Do follow through with appropriate consequences
– Implement appropriate consequences if your child is intentionally misbehaving. Make the consequence a logical one so that he understands that a specific behavior is unacceptable and won’t be tolerated. 
 
– Consequences should vary according to your child’s age and tolerance levels. For example, if she refuses to put a toy away, you may want to remove it and let her know that she won’t be allowed to play with it for a specific amount of time. If he refuses to get off his cell phone and come to dinner, you may want to confiscate the cell phone overnight.
 
– NOTE: You should never withhold a sensory break as a punishment or your child’s behavior will only get worse; she needs that sensory activity in order to cope. 
 
Looking ahead:
In the next post, we’ll begin a series of various fun indoor sensory activities. Even when quarantine restrictions lift, it won’t always be desirable or practical to be out in crowds. That’s why it’s a good idea to have a lot of good ideas in your backpack for inside entertainment! 
 
Do you and your child have favorite indoor activities that never let you down? Please share your thoughts in the comments section below. Also, let me know there or via email what topics you would like to discuss or hear more about.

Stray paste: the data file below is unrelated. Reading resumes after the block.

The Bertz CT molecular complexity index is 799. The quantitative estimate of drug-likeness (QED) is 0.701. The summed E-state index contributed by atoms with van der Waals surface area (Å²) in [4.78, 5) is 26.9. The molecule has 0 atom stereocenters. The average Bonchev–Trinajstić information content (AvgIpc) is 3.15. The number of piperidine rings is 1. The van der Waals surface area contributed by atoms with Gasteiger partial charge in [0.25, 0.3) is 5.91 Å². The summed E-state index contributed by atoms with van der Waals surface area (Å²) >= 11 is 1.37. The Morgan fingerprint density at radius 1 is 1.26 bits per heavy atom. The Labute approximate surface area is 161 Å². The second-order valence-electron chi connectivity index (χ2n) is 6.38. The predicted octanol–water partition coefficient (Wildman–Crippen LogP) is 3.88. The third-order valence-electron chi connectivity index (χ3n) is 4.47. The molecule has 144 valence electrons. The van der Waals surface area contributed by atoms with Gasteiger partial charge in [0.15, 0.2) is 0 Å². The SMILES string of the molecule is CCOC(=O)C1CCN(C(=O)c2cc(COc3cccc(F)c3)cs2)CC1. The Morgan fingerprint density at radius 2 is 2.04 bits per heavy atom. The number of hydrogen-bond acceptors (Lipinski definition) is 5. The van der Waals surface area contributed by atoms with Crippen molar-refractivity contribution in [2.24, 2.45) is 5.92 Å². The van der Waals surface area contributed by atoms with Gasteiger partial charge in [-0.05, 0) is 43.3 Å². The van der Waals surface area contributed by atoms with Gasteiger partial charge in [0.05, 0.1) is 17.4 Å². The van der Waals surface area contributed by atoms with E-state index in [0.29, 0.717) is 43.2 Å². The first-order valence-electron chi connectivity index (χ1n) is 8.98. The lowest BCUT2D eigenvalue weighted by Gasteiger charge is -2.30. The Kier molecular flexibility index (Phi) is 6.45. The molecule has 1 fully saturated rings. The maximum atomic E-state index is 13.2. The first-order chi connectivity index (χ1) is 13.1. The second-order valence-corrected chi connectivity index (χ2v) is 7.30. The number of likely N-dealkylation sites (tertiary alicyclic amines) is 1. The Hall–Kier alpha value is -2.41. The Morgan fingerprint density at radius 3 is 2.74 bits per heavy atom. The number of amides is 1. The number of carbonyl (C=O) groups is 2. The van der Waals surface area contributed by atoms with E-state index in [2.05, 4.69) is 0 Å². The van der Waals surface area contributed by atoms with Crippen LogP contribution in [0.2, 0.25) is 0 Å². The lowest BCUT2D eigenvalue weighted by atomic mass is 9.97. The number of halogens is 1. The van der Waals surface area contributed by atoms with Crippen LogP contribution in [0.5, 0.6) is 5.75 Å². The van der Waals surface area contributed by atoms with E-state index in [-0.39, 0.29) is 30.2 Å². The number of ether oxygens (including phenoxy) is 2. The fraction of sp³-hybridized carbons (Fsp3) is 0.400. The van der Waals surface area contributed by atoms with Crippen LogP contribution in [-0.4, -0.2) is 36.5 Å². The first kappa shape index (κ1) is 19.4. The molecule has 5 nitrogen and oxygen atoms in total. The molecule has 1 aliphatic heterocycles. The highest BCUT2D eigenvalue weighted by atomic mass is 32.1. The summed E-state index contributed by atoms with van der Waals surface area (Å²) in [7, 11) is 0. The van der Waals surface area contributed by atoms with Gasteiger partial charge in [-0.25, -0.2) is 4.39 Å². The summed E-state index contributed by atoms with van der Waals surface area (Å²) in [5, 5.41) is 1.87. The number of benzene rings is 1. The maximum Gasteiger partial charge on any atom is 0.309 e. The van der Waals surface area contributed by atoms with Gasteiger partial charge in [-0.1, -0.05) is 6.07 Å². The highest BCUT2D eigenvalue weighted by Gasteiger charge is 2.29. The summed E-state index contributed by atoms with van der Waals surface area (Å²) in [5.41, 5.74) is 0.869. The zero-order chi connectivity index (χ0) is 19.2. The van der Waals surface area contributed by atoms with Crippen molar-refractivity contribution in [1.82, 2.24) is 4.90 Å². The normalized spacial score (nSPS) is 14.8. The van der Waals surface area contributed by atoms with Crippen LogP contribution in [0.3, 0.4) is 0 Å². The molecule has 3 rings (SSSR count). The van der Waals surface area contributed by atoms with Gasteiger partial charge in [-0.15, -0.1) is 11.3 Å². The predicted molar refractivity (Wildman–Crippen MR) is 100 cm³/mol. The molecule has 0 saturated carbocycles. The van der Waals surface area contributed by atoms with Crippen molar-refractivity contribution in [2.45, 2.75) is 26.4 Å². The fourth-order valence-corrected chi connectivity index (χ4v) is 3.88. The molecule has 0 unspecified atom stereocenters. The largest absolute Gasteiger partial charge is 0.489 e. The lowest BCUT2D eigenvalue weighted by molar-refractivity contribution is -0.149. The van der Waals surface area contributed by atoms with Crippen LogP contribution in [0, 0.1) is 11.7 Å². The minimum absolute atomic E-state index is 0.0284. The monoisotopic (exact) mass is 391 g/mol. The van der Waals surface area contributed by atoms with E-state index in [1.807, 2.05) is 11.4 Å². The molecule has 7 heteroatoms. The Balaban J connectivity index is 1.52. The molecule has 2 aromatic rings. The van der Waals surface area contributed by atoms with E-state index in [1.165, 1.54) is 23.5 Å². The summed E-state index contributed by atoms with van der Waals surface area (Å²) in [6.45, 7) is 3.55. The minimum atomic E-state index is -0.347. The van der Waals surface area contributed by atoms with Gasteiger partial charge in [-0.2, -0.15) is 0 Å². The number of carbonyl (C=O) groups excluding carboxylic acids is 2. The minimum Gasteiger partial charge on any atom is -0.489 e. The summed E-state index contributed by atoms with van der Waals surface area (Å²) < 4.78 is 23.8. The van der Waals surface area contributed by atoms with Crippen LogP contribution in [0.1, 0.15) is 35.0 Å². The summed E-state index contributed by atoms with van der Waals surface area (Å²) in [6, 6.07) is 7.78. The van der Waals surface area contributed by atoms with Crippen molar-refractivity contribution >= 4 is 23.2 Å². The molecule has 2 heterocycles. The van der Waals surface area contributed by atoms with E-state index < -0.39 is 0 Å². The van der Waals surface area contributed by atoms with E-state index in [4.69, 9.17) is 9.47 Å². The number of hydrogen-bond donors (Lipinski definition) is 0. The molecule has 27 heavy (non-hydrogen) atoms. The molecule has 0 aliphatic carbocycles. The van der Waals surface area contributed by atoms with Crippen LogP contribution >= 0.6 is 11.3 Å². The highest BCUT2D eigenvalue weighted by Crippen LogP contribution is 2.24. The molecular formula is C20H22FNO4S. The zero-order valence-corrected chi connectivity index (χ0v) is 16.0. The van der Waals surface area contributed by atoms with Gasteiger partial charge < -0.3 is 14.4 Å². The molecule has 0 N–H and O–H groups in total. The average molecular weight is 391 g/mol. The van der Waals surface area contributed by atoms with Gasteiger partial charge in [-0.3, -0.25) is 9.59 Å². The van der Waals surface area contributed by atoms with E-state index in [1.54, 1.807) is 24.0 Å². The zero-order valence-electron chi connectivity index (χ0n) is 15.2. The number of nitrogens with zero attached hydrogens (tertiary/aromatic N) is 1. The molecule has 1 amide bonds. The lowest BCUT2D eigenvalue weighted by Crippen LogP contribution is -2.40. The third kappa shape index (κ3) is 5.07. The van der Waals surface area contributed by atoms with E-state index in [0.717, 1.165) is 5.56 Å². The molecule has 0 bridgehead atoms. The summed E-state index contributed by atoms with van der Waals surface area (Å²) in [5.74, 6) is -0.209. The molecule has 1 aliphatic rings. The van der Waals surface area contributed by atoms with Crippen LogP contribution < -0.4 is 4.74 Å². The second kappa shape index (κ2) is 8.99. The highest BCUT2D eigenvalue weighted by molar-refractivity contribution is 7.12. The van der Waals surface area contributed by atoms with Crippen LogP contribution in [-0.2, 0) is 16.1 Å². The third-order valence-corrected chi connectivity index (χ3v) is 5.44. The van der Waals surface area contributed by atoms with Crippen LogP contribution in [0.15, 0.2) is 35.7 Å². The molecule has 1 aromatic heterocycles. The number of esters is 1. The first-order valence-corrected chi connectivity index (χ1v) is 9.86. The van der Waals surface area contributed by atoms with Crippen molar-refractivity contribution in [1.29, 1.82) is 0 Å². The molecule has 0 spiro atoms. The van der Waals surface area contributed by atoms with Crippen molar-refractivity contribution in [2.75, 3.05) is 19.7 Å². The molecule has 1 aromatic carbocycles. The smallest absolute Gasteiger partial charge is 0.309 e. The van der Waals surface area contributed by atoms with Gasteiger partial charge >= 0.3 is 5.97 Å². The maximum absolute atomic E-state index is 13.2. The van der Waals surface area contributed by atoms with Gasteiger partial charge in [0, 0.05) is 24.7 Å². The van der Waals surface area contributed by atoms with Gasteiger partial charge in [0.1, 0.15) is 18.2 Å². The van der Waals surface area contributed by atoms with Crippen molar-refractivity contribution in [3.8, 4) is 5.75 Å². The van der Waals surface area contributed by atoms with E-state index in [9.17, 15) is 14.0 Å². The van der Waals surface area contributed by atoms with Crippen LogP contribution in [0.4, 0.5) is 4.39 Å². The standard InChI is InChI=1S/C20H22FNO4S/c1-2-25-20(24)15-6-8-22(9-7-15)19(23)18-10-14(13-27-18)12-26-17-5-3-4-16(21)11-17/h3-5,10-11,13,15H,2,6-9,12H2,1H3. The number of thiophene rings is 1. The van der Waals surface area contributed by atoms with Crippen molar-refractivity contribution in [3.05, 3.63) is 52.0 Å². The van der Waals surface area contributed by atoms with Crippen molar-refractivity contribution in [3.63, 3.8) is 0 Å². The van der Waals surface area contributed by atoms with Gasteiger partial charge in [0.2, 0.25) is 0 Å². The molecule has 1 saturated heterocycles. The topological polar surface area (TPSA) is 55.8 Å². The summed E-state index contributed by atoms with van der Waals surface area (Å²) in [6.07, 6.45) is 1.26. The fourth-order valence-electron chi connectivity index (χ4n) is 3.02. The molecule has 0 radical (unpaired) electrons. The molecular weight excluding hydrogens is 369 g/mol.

Feel free to share or quote from this blog (with attribution, please, and if possible, a link), and to repost on social media.
 
I look forward to hearing from you!
 
 
 

All the best,
Miriam

First published on Miriam Skydell’s sensorybounce.com 

About Miriam:

Miriam Skydell MS, OTR/L is a pediatric OT with 30 years experience and a strong commitment to empowering every child with the skills, confidence and emotional stability necessary for a meaningful, independent life. In addition to her Masters degree from NYU (1986) and membership in the AOTA (American Occupational Therapy Association), Miriam is a licensed Interactive Metronome®, HWT (Handwriting Without Tears®), and TLP (The Listening Program®) provider.

Miriam performs preschool screenings, contracts experienced OTs, PTs and STs to schools, helped implement the HWT curriculum, and lectures extensively for parent and support groups and at teacher conferences for public and private schools throughout New Jersey. Through her private practice in Fair Lawn, Miriam Skydell and Associates, established in 1995, Miriam has helped countless children with a wide range of diagnoses improve functional living skills, manage the impact of sensory processing dysfunction, and meet their individual potentials.

In 2013, Miriam developed the Sensory Bounce® Therapy program for children with special needs, including autism, to receive therapy in a fun, natural play environment which their typically-developing peers often enjoy. In a stimulating indoor inflatable bounce facility, an experienced therapist works with small groups of children with ADHD, autism spectrum disorders, sensory processing difficulties, and other delays. Children learn to build their motor and social skills in goal-oriented therapy play sessions, classes, after school programs, and winter and summer camps. Simultaneously, parents meet in a separate space to share common experiences and support each other. Miriam takes pride in providing a nurturing, caring environment where children and their parents feel safe and secure to explore, take risks and overcome challenges.